who has all the waiters run over to help her as she walks into a restaurant.
This girl would have the waiters from the establishment across the road run
over to help as well.  She was 'something'.  No wonder this project is
taking so long.

Slowly working thru the atlas*.  Much fun can be had in telling the most
outrageous lies possible, for example "Lamingtons are in fact coated with
Vegemite, not chocolate as one might assume from their appearance."

Tony

(* Need to get someone Jewish as well so I can ask them about left-handers.)

2007\06\21@103840 by Michael Rigby-Jones

picon face
>>>I believe Metric spanners* are also measured across the flats,
>>>so a 13mm spanner will work on a 1/2" UNx bolt if it's not
>>>done up too tightly! :-)
>>>
>>
>> * wrenches for our US viewers ;)

>{Original Message removed}

2007\06\21@105929 by Alan B. Pearce

face picon face
>The wenches are on calendars pinned up in the wrench users building.

Round here I once asked for the 'wench with a wrench' when I wanted some
assistance to assemble something (the wench concerned worked in the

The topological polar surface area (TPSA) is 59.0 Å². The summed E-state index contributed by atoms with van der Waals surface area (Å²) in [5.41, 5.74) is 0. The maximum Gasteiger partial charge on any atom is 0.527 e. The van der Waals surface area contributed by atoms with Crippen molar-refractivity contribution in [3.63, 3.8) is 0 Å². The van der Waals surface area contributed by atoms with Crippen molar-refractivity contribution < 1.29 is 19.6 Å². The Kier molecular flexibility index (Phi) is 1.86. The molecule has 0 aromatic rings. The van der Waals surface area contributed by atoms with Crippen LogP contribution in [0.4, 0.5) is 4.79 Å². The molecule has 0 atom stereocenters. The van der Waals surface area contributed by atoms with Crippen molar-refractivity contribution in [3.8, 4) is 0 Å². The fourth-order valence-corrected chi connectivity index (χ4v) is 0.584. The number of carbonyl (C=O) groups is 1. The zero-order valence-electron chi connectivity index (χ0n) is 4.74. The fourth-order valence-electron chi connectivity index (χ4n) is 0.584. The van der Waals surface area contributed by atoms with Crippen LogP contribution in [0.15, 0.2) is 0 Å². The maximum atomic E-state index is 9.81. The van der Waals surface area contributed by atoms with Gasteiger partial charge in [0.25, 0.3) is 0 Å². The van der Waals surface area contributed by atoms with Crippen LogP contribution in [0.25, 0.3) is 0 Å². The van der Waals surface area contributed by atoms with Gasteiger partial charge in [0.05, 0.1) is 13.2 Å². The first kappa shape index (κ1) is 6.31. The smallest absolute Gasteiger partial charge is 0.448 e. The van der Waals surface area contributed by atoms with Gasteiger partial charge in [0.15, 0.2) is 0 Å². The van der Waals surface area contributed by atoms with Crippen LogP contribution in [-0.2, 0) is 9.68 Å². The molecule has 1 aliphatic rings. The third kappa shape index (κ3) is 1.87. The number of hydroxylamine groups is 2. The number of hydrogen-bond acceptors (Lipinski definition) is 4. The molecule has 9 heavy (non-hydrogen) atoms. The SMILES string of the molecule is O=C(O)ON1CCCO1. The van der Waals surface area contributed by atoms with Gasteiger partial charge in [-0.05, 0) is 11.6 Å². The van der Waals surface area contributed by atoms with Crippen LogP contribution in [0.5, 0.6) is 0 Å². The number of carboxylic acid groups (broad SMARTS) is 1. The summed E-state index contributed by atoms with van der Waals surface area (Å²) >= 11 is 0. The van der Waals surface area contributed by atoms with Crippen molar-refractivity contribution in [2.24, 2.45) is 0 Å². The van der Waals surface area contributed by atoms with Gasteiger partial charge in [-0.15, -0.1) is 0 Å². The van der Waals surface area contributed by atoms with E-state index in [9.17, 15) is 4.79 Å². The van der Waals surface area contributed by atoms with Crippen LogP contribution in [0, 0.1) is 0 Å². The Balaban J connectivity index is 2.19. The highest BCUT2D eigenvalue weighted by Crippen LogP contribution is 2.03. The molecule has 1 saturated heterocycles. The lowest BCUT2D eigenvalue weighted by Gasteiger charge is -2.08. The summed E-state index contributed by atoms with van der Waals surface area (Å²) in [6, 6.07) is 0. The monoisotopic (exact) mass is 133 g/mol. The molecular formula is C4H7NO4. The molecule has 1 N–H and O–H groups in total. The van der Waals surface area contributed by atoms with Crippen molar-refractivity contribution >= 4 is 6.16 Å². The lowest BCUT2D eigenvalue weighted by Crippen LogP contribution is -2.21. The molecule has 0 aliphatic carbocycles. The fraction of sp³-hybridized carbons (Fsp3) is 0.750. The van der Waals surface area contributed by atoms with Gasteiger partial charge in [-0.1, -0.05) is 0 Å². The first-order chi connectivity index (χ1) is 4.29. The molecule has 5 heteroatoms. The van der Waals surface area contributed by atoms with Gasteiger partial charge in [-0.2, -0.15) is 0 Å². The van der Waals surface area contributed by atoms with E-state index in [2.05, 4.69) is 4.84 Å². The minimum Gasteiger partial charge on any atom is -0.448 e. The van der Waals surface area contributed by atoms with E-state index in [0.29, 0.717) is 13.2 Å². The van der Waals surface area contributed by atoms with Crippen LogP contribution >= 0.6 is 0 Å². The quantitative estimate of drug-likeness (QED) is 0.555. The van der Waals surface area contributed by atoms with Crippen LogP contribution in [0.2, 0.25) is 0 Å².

mechanical department and took it all in good fun).

2007\06\21@112857 by Russell McMahon

face
flavicon
face
> ... and maybe fortnight is not that
> frequent in formal (business) language?

We have almost no formal distinctions between formal and informal
language. There is some distinction between polite and familiar forms
of address but these tend to be informal ;-).

Mother / mum. mummy, ma
Father / Dad, daddy
Hello, Good morning / Hi.


While there are indeed "colloquialisms" and contractions which you
would not use in polite or business settings, almost any word which is
acceptable English is 'good to go' in almost any context. So
'fortnight' could be used without raising an eyebrow in any context at
all.


       Russell


2007\06\21@114438 by PAUL James

picon face


Ma ... From Maternal

Pa ... From Paternal

-----Original Message-----